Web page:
1. Well - the different branches of anarchy have different views on the 'results'. I'm for example anarchocapitalist and IMHO the money is market phenomena, where market is defined as volontary transactions (as opposed to current 'markets' of state socialism/state capitalism). Therefore logically money-based exchange will be the most common one in anarchy. However in such free society other ways will also coexist - for example FLOSS. It is more then likely that some people will form a communities in which at least some propety will be shared (everyone will be free to choose his/her lifestyle).
    2. I've never stated that romaticist perspective is primitive. I guess it may be even consider as more 'civilised' view (preservation of nature etc.). I merly stated that AFAIK we project this view on the farmers which do not necessarly share it as it can be something thay have too less resources to afford.
    3. They tend to be poor from nearly any definition of poorness I know - as in not having many goods. Which possibly does not make them unhappy.

  17. Paul says:

    A dollar is really nothing more then a metric of exchangem. It's only value is the value we agree to give it.

    Growing your own food is all well and good and might be enough to allow you a happy life a lot of the time but what if (or rather when) you get sick or some other circumstance makes things difficult?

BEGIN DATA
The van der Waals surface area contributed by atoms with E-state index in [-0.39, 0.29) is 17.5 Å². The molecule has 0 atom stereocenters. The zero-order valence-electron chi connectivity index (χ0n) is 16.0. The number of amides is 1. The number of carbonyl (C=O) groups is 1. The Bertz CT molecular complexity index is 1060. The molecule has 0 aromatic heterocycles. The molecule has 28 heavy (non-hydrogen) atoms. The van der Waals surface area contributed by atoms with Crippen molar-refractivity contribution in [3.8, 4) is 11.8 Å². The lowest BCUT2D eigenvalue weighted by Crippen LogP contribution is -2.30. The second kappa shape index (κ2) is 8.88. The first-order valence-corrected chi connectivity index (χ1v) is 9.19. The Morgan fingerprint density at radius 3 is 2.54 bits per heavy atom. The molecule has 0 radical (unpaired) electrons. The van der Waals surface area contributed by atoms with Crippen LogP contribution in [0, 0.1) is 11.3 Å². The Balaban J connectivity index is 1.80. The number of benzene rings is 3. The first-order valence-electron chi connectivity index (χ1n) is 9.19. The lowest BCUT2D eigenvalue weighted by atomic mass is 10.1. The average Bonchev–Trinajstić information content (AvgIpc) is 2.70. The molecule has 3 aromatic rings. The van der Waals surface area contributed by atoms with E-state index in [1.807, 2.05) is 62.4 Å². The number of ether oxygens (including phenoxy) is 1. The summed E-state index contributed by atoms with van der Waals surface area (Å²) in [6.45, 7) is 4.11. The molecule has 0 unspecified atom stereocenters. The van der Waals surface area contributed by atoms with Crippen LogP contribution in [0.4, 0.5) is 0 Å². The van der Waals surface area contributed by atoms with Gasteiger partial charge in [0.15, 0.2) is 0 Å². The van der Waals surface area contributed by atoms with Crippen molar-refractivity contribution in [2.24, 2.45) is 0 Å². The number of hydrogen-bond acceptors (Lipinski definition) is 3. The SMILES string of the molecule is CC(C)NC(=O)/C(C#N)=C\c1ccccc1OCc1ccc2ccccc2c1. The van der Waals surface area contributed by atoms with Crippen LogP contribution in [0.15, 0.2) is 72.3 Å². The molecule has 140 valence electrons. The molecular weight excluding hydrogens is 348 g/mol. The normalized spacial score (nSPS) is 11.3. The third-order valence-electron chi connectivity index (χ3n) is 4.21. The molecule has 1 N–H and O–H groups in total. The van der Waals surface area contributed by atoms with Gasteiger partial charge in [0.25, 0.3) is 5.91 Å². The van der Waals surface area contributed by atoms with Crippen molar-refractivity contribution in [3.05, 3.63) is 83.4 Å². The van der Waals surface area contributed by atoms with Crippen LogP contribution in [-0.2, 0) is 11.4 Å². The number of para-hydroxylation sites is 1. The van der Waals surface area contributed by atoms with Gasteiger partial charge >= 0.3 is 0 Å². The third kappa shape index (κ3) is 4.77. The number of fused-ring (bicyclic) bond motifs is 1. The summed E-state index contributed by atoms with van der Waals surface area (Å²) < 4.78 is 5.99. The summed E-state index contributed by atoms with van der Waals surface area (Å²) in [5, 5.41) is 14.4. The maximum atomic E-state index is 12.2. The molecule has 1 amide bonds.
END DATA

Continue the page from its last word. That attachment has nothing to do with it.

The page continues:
Dollars (or money) makes sense as an expression of poverty because in the inevitable event that you need something you cannot provide for yourself some form of exchange will be necessary.

    The "rich" in your example may buy "transgenic, pesticide-laced, flavorless tomatoes" but ultimately it's due to choice.

    That is where real poverty lays, in the absence of choice.

  18. Ludovic Danigo says:

    Another sentence I totally dislike is "the third world is getting poorer everyday". It's simply not true, it's much more complex than that.

    For those who don't know them, check out the videos on http://www.gapminder.org/ those statistical studies are very enlightening.

  19. Sharninder says:

    You probably are not rich enough to have your own organic farm ;)

    Seriously, being poor is not about the taste of your tomatoes (!!) or where do they come from .. you atleast have an option of growing them any which way you like, they don't ! And no .. most people don't even have the money to buy seeds or grow fancy juicy tomatoes, btw.

    If you haven't lived in poverty, you probably don't understand it.

  20. Ian says:

    Wingo: Here's another thought. In the conventional sense, you can only be rich in things that can be sold. You cannot be rich in things that may only be given.

    Wingo: The latter category is quite large.

    Yes. But see here, your argument has already softened. Go back to your post's closing sentence and we find, "Poverty and riches do exist, but they have nothing to do with dollars."